In 2003 the G8 summit coincided with an anniversary that went unnoticed. Twenty years earlier, in May–June 1983, an article entitled ‘The globalization of markets’, by Professor Theodore Levitt was published in the Harvard Business Review. The direct and simple nature of its argument was to make it one of the most quoted and influential articles in the field of business management.
According to Professor Levitt, national differences and preferences would no longer carry any weight in the face of the progress and reduced costs associated with international products and brands. With everyone in the world travelling either physically or, in most cases, via satellite television, the desire to buy products and brands sold in other countries would also greatly increase.
In short, while recognising that the world was indeed round, companies had a vested interest in regarding it as flat, and treating it like a single market. This was the strategy adopted by Coca-Cola, McDonald’s and Microsoft, and by the many companies that followed in their wake. The main obstacle to the globalisation of markets was decentralized organisation and its symbol – national marketing directors who, by their very nature, could not help but promote the opposite argument, the one that justified their position.
Twenty years later, how far has this prediction of globalised markets been fulfilled? Anyone who travels knows that the same brands are found in countries throughout the world, whether it is Philips, Michelin, Sony, Hugo Boss, Nike, HSBC or Axa. However, beneath the surface, what do companies really think of globalised brands? Is it still what they want? Is it still their ideal?
It should first of all be pointed out that Professor Levitt’s prediction was based essentially on factors associated with production and on the unmistakable competitive advantages of economies of scale. In fact, most globalisation has taken place at production level, which is why it has been the target of some of the criticisms levelled by the antiglobalisation lobby.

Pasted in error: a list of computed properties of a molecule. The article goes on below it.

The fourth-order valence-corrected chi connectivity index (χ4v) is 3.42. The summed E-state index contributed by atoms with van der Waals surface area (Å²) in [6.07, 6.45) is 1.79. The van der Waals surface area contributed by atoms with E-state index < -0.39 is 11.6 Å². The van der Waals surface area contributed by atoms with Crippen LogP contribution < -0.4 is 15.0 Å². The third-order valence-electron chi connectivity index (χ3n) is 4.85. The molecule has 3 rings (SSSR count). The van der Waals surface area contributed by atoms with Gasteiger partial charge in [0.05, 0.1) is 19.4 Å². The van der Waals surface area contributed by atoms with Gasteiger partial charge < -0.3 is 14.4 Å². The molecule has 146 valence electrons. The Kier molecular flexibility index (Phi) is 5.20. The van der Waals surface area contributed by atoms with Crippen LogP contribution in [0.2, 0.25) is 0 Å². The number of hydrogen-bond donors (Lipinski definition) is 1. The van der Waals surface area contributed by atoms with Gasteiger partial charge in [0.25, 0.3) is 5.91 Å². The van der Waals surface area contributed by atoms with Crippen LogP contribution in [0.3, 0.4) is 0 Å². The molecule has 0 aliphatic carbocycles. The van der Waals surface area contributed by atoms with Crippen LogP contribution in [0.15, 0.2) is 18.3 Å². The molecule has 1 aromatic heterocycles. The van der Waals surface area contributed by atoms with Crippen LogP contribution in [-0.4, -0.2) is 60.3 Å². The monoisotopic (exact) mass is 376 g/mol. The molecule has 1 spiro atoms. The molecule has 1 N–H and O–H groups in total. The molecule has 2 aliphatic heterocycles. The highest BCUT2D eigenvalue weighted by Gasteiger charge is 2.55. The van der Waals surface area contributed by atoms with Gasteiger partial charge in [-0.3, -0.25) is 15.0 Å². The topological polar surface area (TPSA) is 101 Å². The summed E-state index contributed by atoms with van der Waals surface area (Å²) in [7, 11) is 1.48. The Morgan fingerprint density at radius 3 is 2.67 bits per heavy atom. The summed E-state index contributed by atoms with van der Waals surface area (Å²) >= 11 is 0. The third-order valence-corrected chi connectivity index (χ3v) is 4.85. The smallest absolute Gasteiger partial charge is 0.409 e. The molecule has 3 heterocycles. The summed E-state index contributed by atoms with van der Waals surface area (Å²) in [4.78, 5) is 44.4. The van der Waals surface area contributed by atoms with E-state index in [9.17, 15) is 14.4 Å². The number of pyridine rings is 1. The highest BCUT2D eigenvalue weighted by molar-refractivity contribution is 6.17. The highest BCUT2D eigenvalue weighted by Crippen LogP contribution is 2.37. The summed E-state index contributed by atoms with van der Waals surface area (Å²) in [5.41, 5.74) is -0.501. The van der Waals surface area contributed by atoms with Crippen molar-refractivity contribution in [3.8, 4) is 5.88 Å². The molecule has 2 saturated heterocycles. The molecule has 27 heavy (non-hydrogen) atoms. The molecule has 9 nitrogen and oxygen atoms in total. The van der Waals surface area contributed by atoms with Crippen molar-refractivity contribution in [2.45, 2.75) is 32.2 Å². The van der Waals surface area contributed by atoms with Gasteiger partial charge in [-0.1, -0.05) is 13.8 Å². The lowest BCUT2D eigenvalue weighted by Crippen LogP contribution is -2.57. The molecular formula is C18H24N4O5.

In her very interesting book No Logo (1999), Naomi Klein berates the companies that do not have factories and, as a result, wash their hands of anything that goes on in the archaic factories of their Asian subcontractors. Nike is a good example of this.
By contrast, when Jean Mantelet, the creator of Moulinex, tried to keep employment in Upper Normandy at all costs, it ultimately cost him his company (but not the brand). The movement towards globalization of the upstream (production) stage is therefore unavoidable. Successful companies have globalised their factories and supply chains to bring them closer to their markets and/or take advantage of lower costs. The car industry is a typical example.
It should, however, be recognised that this is a movement that has affected products more than services. While the circulation of the flow of money and information no longer encounters any barriers and is instantaneous, the movement towards the relocation of, for example, the processing of financial information, data files and bank databases is only just beginning.